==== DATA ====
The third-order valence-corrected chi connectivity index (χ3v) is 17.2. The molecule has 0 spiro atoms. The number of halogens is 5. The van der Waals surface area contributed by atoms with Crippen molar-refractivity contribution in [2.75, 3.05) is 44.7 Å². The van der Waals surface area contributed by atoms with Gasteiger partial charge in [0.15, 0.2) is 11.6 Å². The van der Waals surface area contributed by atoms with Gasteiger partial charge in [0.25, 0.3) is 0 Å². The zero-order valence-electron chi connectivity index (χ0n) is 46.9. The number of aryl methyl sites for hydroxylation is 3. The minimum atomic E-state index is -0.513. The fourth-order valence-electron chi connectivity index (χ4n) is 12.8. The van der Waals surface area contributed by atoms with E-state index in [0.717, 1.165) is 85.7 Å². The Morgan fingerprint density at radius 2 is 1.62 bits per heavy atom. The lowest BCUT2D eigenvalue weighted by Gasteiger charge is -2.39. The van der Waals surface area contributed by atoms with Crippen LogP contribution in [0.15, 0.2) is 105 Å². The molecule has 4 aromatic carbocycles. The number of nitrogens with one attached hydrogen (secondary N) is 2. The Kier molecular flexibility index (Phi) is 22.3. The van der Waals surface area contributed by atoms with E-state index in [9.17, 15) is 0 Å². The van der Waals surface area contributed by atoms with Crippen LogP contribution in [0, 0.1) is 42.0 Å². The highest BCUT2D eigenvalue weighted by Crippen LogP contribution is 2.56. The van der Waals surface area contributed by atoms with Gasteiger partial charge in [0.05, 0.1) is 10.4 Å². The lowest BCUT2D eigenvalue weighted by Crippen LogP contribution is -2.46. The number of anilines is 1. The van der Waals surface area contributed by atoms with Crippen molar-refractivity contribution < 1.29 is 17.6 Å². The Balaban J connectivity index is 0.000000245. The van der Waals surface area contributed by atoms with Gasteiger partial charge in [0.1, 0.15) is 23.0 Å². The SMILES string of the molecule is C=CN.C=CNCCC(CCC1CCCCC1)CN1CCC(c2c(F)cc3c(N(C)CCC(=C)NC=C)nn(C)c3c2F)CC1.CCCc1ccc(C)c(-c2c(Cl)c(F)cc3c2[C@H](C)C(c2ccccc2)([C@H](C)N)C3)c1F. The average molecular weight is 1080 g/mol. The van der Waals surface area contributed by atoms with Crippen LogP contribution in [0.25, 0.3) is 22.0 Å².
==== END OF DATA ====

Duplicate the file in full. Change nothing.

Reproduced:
The third-order valence-corrected chi connectivity index (χ3v) is 17.2. The molecule has 0 spiro atoms. The number of halogens is 5. The van der Waals surface area contributed by atoms with Crippen molar-refractivity contribution in [2.75, 3.05) is 44.7 Å². The van der Waals surface area contributed by atoms with Gasteiger partial charge in [0.15, 0.2) is 11.6 Å². The van der Waals surface area contributed by atoms with Gasteiger partial charge in [0.25, 0.3) is 0 Å². The zero-order valence-electron chi connectivity index (χ0n) is 46.9. The number of aryl methyl sites for hydroxylation is 3. The minimum atomic E-state index is -0.513. The fourth-order valence-electron chi connectivity index (χ4n) is 12.8. The van der Waals surface area contributed by atoms with E-state index in [0.717, 1.165) is 85.7 Å². The Morgan fingerprint density at radius 2 is 1.62 bits per heavy atom. The lowest BCUT2D eigenvalue weighted by Gasteiger charge is -2.39. The van der Waals surface area contributed by atoms with Crippen LogP contribution in [0.15, 0.2) is 105 Å². The molecule has 4 aromatic carbocycles. The number of nitrogens with one attached hydrogen (secondary N) is 2. The Kier molecular flexibility index (Phi) is 22.3. The van der Waals surface area contributed by atoms with E-state index in [9.17, 15) is 0 Å². The van der Waals surface area contributed by atoms with Crippen LogP contribution in [0, 0.1) is 42.0 Å². The highest BCUT2D eigenvalue weighted by Crippen LogP contribution is 2.56. The van der Waals surface area contributed by atoms with Gasteiger partial charge in [0.05, 0.1) is 10.4 Å². The lowest BCUT2D eigenvalue weighted by Crippen LogP contribution is -2.46. The number of anilines is 1. The van der Waals surface area contributed by atoms with Crippen molar-refractivity contribution < 1.29 is 17.6 Å². The Balaban J connectivity index is 0.000000245. The van der Waals surface area contributed by atoms with Gasteiger partial charge in [0.1, 0.15) is 23.0 Å². The SMILES string of the molecule is C=CN.C=CNCCC(CCC1CCCCC1)CN1CCC(c2c(F)cc3c(N(C)CCC(=C)NC=C)nn(C)c3c2F)CC1.CCCc1ccc(C)c(-c2c(Cl)c(F)cc3c2[C@H](C)C(c2ccccc2)([C@H](C)N)C3)c1F. The average molecular weight is 1080 g/mol. The van der Waals surface area contributed by atoms with Crippen LogP contribution in [0.25, 0.3) is 22.0 Å².